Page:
Help publish this resource
This is a campaign to fund the production of a new educator resource called: Rethinking Sexism, Gender, and Sexuality.
The project is halfway to its $20,000 fundraising goal, but another $10,000 is needed in the next two weeks to make it happen. Help build momentum toward the finish line. Send the campaign link to all of your friends, family members, and colleagues. Tell them why it’s important to you that this book is published. Watch the video which features the story and voices of Rethinking Sexism, Gender, and Sexuality. Post it onward. We need more resources like this in our classrooms to help young people understand their world, and influence it for the better.
I can tell it’s spring.
We are winter weary and in need of fresh air. One of our annual adventures is to trek down to the edge of Lake Ontario. There, a billion huge boulders sit along the shoreline and call to our kids more powerfully than toys and ice-cream : “this is a landscape of unlimited potential.”
“Can we take off our shoes and socks as we climb?” they ask.
“You know the deal- watch out for glass, needles and condoms.”
Off they go, barefoot and bursting with excitement. Kathy and I look at each other, gauging our energy levels, and head off in pursuit. Continue reading
“Your kids are so well behaved!” says a stranger sitting on a nearby stool, eating his breakfast.
It seems well intentioned, but my insides curl and glow like a ball of crumpled paper that’s just been lit. A knee jerk response rises to my lips: “Yes, it’s a nasty habit we’re trying to get them to break,” but I manage to swallow it back with my breakfast bagel. Continue reading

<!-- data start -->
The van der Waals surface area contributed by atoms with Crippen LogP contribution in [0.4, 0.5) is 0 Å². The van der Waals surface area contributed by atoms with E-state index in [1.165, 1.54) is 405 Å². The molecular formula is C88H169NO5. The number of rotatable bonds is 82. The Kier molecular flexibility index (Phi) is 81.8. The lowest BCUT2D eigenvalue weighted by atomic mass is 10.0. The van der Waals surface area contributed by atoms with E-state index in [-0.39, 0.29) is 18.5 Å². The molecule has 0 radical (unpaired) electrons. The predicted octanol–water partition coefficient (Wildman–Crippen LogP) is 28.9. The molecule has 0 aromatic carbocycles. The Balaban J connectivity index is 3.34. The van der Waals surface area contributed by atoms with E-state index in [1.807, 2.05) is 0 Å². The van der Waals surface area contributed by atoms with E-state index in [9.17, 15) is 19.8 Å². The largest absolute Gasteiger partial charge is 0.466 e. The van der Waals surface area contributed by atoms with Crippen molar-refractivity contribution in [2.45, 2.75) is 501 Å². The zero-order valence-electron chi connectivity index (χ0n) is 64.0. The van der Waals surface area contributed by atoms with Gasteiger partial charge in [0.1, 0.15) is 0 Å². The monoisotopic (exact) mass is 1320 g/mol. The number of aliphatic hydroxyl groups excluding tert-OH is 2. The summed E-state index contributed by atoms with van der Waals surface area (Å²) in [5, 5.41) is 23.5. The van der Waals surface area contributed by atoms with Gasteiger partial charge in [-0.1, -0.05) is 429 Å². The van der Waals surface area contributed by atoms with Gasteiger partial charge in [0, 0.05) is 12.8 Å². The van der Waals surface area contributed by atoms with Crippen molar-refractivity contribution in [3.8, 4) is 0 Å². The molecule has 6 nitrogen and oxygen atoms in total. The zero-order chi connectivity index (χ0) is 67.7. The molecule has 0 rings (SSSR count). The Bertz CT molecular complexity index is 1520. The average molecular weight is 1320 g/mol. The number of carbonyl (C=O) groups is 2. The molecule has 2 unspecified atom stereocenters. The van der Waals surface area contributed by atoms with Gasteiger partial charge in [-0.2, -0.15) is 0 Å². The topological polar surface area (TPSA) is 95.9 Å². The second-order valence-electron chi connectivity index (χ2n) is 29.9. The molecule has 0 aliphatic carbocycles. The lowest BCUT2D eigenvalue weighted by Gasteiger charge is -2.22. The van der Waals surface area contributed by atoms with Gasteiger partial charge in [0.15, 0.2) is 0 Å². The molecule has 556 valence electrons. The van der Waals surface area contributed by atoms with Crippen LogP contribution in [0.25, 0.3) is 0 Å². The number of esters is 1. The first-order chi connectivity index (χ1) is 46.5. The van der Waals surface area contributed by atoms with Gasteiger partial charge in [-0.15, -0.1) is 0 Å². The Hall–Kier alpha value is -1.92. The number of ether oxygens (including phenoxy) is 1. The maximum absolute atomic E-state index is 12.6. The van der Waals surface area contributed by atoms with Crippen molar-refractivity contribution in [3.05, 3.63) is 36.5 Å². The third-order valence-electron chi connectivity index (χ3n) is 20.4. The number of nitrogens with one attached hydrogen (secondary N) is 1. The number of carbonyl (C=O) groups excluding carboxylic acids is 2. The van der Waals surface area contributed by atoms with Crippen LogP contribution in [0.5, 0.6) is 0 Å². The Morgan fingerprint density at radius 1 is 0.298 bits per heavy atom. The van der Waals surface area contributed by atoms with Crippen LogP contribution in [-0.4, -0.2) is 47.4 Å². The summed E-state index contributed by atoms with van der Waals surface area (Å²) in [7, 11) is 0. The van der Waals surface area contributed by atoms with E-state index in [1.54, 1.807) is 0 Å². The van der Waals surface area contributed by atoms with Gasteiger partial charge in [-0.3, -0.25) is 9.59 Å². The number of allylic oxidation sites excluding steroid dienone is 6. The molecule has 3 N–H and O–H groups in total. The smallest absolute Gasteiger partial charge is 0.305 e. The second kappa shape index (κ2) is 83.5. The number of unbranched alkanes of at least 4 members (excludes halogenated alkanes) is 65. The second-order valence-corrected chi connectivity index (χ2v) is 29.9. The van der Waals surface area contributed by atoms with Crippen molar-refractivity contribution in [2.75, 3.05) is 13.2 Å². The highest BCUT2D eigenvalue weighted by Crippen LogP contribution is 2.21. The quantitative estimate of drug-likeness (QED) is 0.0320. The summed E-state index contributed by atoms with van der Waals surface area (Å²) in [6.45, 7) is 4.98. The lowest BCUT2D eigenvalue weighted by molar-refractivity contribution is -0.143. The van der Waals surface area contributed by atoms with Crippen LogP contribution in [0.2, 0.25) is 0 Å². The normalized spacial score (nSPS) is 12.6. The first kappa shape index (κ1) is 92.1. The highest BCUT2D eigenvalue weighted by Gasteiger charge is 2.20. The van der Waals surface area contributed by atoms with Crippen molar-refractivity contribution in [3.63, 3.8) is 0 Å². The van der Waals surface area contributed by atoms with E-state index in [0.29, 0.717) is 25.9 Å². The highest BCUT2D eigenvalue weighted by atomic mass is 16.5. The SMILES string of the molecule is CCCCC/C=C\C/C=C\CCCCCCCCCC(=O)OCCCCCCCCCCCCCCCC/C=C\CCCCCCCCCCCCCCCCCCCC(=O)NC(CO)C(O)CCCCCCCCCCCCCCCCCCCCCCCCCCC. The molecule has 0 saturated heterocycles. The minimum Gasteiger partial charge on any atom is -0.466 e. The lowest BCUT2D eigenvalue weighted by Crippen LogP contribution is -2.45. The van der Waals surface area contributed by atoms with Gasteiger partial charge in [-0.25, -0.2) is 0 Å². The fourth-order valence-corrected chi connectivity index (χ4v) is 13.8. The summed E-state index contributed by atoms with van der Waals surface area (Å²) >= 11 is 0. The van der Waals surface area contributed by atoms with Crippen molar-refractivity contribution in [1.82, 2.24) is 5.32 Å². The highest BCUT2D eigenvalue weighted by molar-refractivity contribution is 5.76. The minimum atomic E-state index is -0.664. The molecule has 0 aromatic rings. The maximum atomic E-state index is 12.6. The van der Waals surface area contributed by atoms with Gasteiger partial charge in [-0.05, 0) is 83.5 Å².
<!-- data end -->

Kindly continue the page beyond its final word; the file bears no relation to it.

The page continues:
A Family By Any Other Name – Book launch
Last minute post about a launch TONIGHT at 6:30 pm at Ben McNally Books (366 Bay St) – the book looks very promising. The event is (likely) not kid-friendly (really, book launches for books that are 240 pages usually aren’t) but the list of speakers/readers is worth finding a way to go.
Families at Toronto’s May Day Rally
We’ll be there, maybe even waving a Rebel Parents sign and encouraging families to celebrate and get engaged together. It is true that rallies take extra work when you have children, but allowing our kids to ride bikes, bring noisy homemade instruments or pack extra travel toys or books helped us, not to mention pairing it with something else our children enjoy (okay, it’s true that we pack cupcakes to celebrate the workers with). I got this graphic booklet last year.
David doesn’t need gifts. He’s right that many arrive and he rarely misses their opportunities. He celebrates the surprise of winter’s first snowflakes, he is curious enough to dissect forest poop to identify its owner, and without exception, he laughs when things are funny.
The year he turned forty, he asked for a gift. With the earnest optimism that is his trademark, he mused, “let’s organize a community-build of a straw bale house.” I snorted, but I knew in my heart that it would happen. David makes gifts happen. Continue reading
One of my kids is sitting at the kitchen table, working intensely in his sketch book. He is drawing a portrait of a man he met near Eglinton and Yonge Street earlier in the day. Slowly, ‘Sammy’ emerges with his reddish beard, long hair, and orange vest. Slowly, the invisible becomes visible, which is to say that Sammy, who amongst other things, is homeless, has etched his way into my son’s consciousness. Continue reading